Recently, my mum and I went to watch Fantastic Beasts and Where to Find Them, J.K. Rowling’s acclaimed return to the Harry Potter universe. Like many people of my generation, the Harry Potter films formed much of the backdrop to my childhood, and I enjoyed seeing what they could come up with for this new series. Except for one part – without giving too much away, a major character makes a cameo towards the end of the film, played by Johnny Depp.
For those out of the loop, earlier this year Johnny Depp’s now-ex-wife Amber Heard filed for divorce, citing irreconcilable differences, and alleging physical and emotional abuse at the hands of Depp. Photos surfaced of her injuries, video footage of Depp’s arguably aggressive and unstable behaviour, text messages suggesting the alleged abuse had been taking place for years, and several witnesses. Heard was granted a restraining order against Depp and, contrary to suggestions that she was just making it all up for the money, she donated the entirety of her divorce settlement to a domestic violence charity.
Obviously, I can’t say that Depp is guilty of abuse. Since Heard declined to pursue criminal charges, we’ll never know if he’d be convicted by a jury, and there’s a point to be made about celebrity media’s eagerness to exploit scandal and villainise people before we know the details. Still, I couldn’t help but feel uneasy knowing that the Potter franchise, which has always promoted love and kindness over hatred and violence, was now giving such a prominent role to someone whose alleged behaviour suggests the exact opposite of those ideals.
And Depp isn’t the first celebrity to be embroiled in scandal in 2016: earlier this year, Hollywood icon Brad Pitt was investigated for alleged child abuse, and Glee star Mark Salling was charged with possession of child pornography. More recently, Oscar hopefuls Nate Parker and Casey Affleck have raised controversy over previous allegations of rape and sexual harassment respectively. Scandals like these are a dime a dozen, and chances are that you’re a fan of somebody who, if not guilty of outright cruelty, has at least engaged in some pretty unsavoury behaviour. There are even entire websites, such as the Tumblr blog ‘Your Fave Is Problematic‘, dedicated to exposing celebrity misdeeds.
Revelations like these are never easy to swallow. As shallow as celebrity culture might be, the emotional connections we form with our idols are real and often deeply meaningful. It’s the reason we watch them on talk shows or follow them on social media. We might look up to them as role models. We might’ve used their songs or movies to get us through a rough patch in our lives. These kinds of one-sided emotional bonds have actually been studied as a psychological phenomenon for decades – they’re called parasocial interactions – and to some people they’re incredibly important.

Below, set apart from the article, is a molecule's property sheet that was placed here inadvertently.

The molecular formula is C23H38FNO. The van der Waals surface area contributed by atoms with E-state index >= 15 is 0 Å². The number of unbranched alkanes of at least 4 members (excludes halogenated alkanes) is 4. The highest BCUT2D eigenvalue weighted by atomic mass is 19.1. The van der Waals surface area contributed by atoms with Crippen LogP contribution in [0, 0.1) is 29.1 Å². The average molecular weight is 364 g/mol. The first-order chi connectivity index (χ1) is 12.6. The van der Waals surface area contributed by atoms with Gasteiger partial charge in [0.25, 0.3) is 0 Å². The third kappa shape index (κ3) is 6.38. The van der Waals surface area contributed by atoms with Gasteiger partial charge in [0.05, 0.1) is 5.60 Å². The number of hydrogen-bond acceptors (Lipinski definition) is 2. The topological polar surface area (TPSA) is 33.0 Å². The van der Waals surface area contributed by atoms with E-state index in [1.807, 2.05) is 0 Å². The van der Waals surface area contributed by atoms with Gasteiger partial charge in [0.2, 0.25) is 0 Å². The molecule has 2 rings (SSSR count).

When we hear, then, that our favourite celebrity may have done something deeply immoral, it can be difficult to reconcile that fact with the image of them that we have in our heads. It can feel like they’ve let us down – betrayed us, even – and it tarnishes all the emotional associations we have with that celebrity. It makes you wonder, if even the people I admire the most can let me down, then what can I rely on?
Mainstream celebrity culture, unfortunately, doesn’t have the answer. In fact, it seems the attitude of most celebrity media outlets is simply to forgive and forget. Chris Brown, for example, had the entire weight of celebrity media upon him in 2009 when he pled guilty to assaulting his then-girlfriend Rihanna. The firestorm of controversy that followed made it seem like Brown could never succeed in the music industry again. Two short years later, he had his first number 1 album and won a Grammy, with hardly a peep from the same news outlets that were supposedly so disgusted with him in 2009.
Is the solution to do the exact opposite, then? Instead of ignoring the immoral actions of celebrities, should we be condemning, boycotting, protesting them? That seems like the most ethical option, but it’s also pretty unrealistic. Let’s go back to Depp – can people really be expected to boycott all five Fantastic Beasts films because of his involvement? To boycott any new film starring Depp, or any other actor accused of wrongdoing for that matter? You’d have to avoid half the new films being released.
Perhaps soapboxing and boycotts aren’t the answer, then, but either way it seems like we need to re-evaluate the way we view celebrities. Whether or not we want to admit it, if stars are just like us, then they are just as flawed as us too, and as long as social problems like domestic violence are prevalent in our society, we can’t pretend that celebrities aren’t guilty of perpetuating them as well. Parasocial interactions are powerful psychological forces, but it’s important to remember that, no matter how much it seems like it, we don’t truly know our idols: that actually, they aren’t our friends, and we can’t always be shocked if it turns out that they’re horrible people. We have to recognise that celebrities are human too – for better, or for worse.